Now I understand that these are sweeping condemntations, and that none of these are universal. There are wonderful exceptions to each and every point. But if that is what they are, exceptions, then that would mean that the above points are the rule. I pray for the kind of renewal in local churches where the rule, not the exception, would be a revitalization of deep, heart-felt worship that expresses itself in prayer and witness – that digs deep into the Cross, and regularly experiences wonder and awe at being “loved to death” by Christ – and that then is seized by hope, and driven by love.

I wonder if, lacking these things, some from a younger generation have gone off to seek something better.


Craig Colas said...


I think that you are raising some valid points. We do need to analyze our own hearts and deficiencies in our ministry approaches. However, I wonder if a couple of your points of self-criticism are developed deeper than they need to be. For instance, take the point about being too rational and not sufficiently engaged emotionally. The charismatic movement overall would be a contrast to this “behavior”, yet the emergent-type group probably doesn’t accept their regard to the literal propositions of scripture. While there certainly is deep emotion in the Bible, as you stated, is it giving us a false sense of guilt when we don’t display this more openly yet may still strongly appreciate God’s great work of grace? Is this really a valid reason that many are rejecting traditional church, or is it more the novelty and politically correct aspects of this new movement that are a direct contrast to the straight-forward propositions of God’s Word? Is it more of a case of “having itching ears accumulating teachers to suit their own passions”?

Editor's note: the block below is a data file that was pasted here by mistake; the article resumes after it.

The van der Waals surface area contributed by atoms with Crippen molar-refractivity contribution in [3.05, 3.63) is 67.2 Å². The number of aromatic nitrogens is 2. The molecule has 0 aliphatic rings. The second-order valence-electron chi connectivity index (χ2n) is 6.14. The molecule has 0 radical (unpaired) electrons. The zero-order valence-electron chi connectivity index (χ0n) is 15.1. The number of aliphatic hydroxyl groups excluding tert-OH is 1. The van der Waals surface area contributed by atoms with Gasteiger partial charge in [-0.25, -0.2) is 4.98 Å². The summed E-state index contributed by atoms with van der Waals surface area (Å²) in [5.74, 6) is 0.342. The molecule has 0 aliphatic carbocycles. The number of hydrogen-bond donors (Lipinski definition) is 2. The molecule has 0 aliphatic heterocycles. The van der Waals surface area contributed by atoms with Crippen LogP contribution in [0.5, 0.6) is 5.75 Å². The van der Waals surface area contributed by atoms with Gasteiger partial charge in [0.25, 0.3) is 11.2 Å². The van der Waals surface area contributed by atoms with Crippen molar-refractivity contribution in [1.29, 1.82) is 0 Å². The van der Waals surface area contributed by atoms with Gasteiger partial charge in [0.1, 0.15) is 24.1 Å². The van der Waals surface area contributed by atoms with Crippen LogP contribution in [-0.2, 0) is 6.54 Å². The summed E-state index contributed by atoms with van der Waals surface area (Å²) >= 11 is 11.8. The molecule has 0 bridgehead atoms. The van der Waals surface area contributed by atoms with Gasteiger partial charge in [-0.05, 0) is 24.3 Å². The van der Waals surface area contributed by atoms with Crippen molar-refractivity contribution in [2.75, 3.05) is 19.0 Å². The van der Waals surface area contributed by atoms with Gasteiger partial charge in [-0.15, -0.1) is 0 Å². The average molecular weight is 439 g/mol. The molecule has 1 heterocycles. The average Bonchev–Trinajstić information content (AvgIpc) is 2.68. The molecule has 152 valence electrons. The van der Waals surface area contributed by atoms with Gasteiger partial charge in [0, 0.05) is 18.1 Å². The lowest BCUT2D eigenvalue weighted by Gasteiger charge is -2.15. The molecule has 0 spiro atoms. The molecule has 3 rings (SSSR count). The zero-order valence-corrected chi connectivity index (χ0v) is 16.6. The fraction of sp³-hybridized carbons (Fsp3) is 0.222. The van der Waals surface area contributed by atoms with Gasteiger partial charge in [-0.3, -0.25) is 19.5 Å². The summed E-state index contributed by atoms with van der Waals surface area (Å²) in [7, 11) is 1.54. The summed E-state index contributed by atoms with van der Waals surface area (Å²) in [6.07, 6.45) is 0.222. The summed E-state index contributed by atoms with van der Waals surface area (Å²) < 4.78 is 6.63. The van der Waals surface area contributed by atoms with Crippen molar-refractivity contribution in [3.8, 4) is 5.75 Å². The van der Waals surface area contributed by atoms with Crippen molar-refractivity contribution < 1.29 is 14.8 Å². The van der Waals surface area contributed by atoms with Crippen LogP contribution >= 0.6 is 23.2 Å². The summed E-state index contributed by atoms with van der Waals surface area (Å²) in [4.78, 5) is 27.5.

Just some thoughts…

swayz said...


Yes, the self-critiques are broad, and thus may be unfair at some points or in some corners. Praise the Lord that there are exceptions. But.. regarding "rational," let me try to clarify, and defend my point.

I am certainly not against the use of the mind in our faith. The kind of "rational" that I had in mind was a "right answer" kind of rationalism that does not engage the heart or the affections. I am certainly not advocating a coerced emotionalism, and I understand that emotional responses can be deep in the heart, yet scarcely expressed physically or verbally. But that still does not get to the problem I see.

We talk about our great doctrines, but then we are often scarcely moved by them. We recite our definitions of, say, justification by faith, but we are not overwhelmed. Also, we read Scriptures of people, for instance, falling on their faces, and we identify ourselves with those people, but when have we literally been face-down before the Lord? Do we think that young Christians will not notice the gap between the emotional expression found in the Scriptures and the lack of anything similar in our lives? And one more step, we do the same things in our songs. "I Could Sing of Your Love Forever," but boy am I ticked if the church service goes over. Is it just poetic license, and is it OK if we don't really mean it, or live it?

So I am not talking about some need to manufacture emotions. I am talking about a casual Christianity which just doesn't fit with Biblical Christianity - things like being borne along by joy, overwhelmed by a sense of His love, crushed by repeated sins, angry at stubbornness and injustice, a reigning peace when rudely wronged. No, these things are not completely absent. We both know of wonderful examples in our own local church experience. But are they the exception, or the rule?